death-by-lulz:

Hercules is THE DEFINITION of a gentleman. Her dress strap slips down and HE PUTS IT BACK UP because he’s like “No, she’s a lady, she deserves my respect. Control yourself. Leave, just leave.”

Imagine if all guys/girls had that much respect for people they were attracted to…the world would be a lot better and safer, I can tell you that.

Featured on a 1000Notes.com blog

(Source: tooshaknowsbest)

masteredgarallanpoe:

redeaddie:

cosplayisnotconsent:

A great comic telling people to stand up for their fellow fans!

You want to know how terrible that these douche bags can get? I made a Sailor Venus cosplay for my younger sister who looked amazing and proud to wear it. I made sure she wore white shorts that covered her panties and stopped where the skirt ended, (because of the horror stories we heard about perverts taking pictures up cosplayers’ skirts without consent) Turns out there were jerks trying to take pics up her skirt, but started to complain to each other that she was wearing shorts under and it wasn’t fair. SHE WAS UNDERAGE AT THE TIME OF WEARING THIS COSPLAY! Not only were they attempting sexual harassment, but ON A MINOR! Please, reblog this, spread the word, and stand up for other cosplayers if you see/hear this.

they were complaining because it wasn’t fair

ted:

Adrianne Haslet-Davis dances again for the first time since the Boston terrorist attack last year. 

When the bombs went off at the Boston Marathon finish line, Adrianne Haslet-Davis lost the lower half of her left leg in the explosion. She’s a ballroom dance teacher, and she assumed she would never dance again. With most prosthetics, she wouldn’t.

But Hugh Herr, of the MIT Media Lab, wanted to find a way to help her. He created a bionic limb specifically for dancers, studying the way they move and adapting the limb to fit their motion. (He explains how he did it here.)

At TED2014, Adrianne danced for the first time since the attack, wearing the bionic limb that Hugh created for her.  

Hugh says, “It was 3.5 seconds between the bomb blasts in the Boston terrorist attack. In 3.5 seconds, the criminals and cowards took Adrianne off the dance floor. In 200 days, we put her back. We will not be intimidated, brought down, diminished, conquered or stopped by acts of violence.”

Amen to that, Hugh. 

Watch the full talk and performance here »

Anonymous

Anonymous asked:

After "Don't rape" and "Don't threaten rape" what's the best way for men to improve the lives of women and girls in geekdom?

gimpnelly:

postcardsfromspace:

Okay, look: “Don’t rape” and “don’t threaten rape” are pinpoint-specific parts of social compact, also known as “the bare minimum expectations for getting to be part of society.”

These are things that should be taken as a given. Don’t hold up ”don’t rape” and “don’t threaten rape” like they are gifts.

I mean, don’t do those things, and deter others from doing them, and talk about all of this, but, fuck, man.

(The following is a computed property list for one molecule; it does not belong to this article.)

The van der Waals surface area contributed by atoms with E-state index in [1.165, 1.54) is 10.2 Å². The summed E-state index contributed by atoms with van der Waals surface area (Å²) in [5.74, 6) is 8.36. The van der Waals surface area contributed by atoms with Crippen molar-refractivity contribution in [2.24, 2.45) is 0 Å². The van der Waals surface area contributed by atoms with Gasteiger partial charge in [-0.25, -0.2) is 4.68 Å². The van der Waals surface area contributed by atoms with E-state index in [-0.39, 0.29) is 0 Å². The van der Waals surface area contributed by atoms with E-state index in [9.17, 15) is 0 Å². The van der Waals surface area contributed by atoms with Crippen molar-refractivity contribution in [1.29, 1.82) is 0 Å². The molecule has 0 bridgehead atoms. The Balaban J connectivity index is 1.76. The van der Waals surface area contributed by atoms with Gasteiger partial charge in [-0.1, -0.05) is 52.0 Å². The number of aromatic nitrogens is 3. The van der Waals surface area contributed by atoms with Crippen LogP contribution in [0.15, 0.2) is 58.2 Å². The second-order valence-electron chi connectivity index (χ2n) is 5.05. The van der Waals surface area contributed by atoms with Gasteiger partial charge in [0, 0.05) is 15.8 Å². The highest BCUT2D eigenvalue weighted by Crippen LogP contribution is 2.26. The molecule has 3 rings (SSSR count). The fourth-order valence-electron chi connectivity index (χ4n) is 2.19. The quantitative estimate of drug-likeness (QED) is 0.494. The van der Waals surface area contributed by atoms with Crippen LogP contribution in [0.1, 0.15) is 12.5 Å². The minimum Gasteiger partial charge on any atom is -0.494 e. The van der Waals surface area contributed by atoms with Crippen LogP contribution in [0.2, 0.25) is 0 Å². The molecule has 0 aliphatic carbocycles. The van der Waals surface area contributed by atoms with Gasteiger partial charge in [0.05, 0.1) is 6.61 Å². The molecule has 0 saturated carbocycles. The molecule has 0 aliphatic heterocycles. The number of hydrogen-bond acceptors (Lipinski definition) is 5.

Anyway.

The best way men can improve the lives of women and girls in geekdom is to do their damnedest to shift the balance of power. Geek dudes—especially white geek dudes—you have something the ladies do not: you have a platform from which to speak about issues of justice with relative impunity. Use it. Better yet, share it with or give it to someone who does not have that privilege.

Are you a pro on a panel that’s all white dudes? Give up your seat to a woman of color. Encourage other panelists to do the same. Straight-up refuse to be part of panels that do not work toward equal representation. Hold speaker and guest lists at cons to the same standard. And talk about what you are doing, and why.

If you are in a position that gives you hiring power, hire women—especially into positions where they will have power, not just low-level editorial and work-for-hire gigs. Actively seek and use the input of women, and go out of your way to make really damn sure they’re credited for those contributions

Seek and vocally advocate for works by and about women, for female-friendly and generally diversity-friendly publishers, retailers, and fan communities. When someone does shit right, vote with your dollars and spread the word. When someone fucks up, call them out, and—if there’s any real potential for it and you’ve got the capacity—offer them impetus for and tools to change.

Buy girl books. Buy books with pink covers, and read them in public. Break down the box of geek masculinity, and live the geek culture you want to see and be part of. Subvert everything.

Meanwhile: Hold other men accountable. Don’t tell rape jokes. Call out bullshit.

And respect the anger of those of us who have been consistently marginalized. If you want to be an ally in this fight, recognize that the fight is not about you: sometimes solidarity means giving other people space to be frustrated and angry at a system from which you directly benefit, and sometimes that means that they will, by extension, be angry at you—and that this, along with everything else, means *that system* is your common enemy.

Speaking of systems: Educate yourself. Read How to Suppress Women’s Writing and call that shit out. Understand that in this fight, your voice is generally considered to mean more than mine. Fight that inequality as hard as you can—but meanwhile, while you’ve got that platform, use it.

As usual, Rachel has some excellent thoughts on how to be a better ally.

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